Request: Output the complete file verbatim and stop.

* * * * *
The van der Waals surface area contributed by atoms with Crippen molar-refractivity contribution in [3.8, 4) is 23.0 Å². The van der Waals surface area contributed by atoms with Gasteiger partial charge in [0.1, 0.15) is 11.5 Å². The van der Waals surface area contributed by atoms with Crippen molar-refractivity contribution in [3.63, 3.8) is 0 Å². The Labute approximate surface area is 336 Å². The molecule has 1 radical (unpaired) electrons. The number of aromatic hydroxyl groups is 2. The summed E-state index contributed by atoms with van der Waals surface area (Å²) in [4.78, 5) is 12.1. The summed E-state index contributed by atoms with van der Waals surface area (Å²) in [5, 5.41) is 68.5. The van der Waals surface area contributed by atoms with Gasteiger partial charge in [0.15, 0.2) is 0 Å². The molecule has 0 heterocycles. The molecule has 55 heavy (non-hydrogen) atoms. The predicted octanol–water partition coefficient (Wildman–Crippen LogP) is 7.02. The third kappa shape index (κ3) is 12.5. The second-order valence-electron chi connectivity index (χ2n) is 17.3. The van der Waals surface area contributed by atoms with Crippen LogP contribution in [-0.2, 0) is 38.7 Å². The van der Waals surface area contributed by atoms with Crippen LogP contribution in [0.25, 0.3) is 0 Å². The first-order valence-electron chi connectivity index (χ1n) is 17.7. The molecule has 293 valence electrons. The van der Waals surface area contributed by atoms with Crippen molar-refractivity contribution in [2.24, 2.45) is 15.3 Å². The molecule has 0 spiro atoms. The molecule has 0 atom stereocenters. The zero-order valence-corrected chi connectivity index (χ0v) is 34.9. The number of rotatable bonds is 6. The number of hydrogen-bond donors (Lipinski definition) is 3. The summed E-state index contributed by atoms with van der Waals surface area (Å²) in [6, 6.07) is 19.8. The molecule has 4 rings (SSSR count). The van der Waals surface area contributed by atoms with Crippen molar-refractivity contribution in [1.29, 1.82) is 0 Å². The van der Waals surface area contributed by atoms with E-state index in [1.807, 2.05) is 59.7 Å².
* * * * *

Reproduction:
The van der Waals surface area contributed by atoms with Crippen molar-refractivity contribution in [3.8, 4) is 23.0 Å². The van der Waals surface area contributed by atoms with Gasteiger partial charge in [0.1, 0.15) is 11.5 Å². The van der Waals surface area contributed by atoms with Crippen molar-refractivity contribution in [3.63, 3.8) is 0 Å². The Labute approximate surface area is 336 Å². The molecule has 1 radical (unpaired) electrons. The number of aromatic hydroxyl groups is 2. The summed E-state index contributed by atoms with van der Waals surface area (Å²) in [4.78, 5) is 12.1. The summed E-state index contributed by atoms with van der Waals surface area (Å²) in [5, 5.41) is 68.5. The van der Waals surface area contributed by atoms with Gasteiger partial charge in [0.15, 0.2) is 0 Å². The molecule has 0 heterocycles. The molecule has 55 heavy (non-hydrogen) atoms. The predicted octanol–water partition coefficient (Wildman–Crippen LogP) is 7.02. The third kappa shape index (κ3) is 12.5. The second-order valence-electron chi connectivity index (χ2n) is 17.3. The van der Waals surface area contributed by atoms with Crippen LogP contribution in [-0.2, 0) is 38.7 Å². The van der Waals surface area contributed by atoms with Crippen LogP contribution in [0.25, 0.3) is 0 Å². The first-order valence-electron chi connectivity index (χ1n) is 17.7. The molecule has 293 valence electrons. The van der Waals surface area contributed by atoms with Crippen molar-refractivity contribution in [2.24, 2.45) is 15.3 Å². The molecule has 0 spiro atoms. The molecule has 0 atom stereocenters. The zero-order valence-corrected chi connectivity index (χ0v) is 34.9. The number of rotatable bonds is 6. The number of hydrogen-bond donors (Lipinski definition) is 3. The summed E-state index contributed by atoms with van der Waals surface area (Å²) in [6, 6.07) is 19.8. The molecule has 4 rings (SSSR count). The van der Waals surface area contributed by atoms with Crippen molar-refractivity contribution in [1.29, 1.82) is 0 Å². The van der Waals surface area contributed by atoms with E-state index in [1.807, 2.05) is 59.7 Å².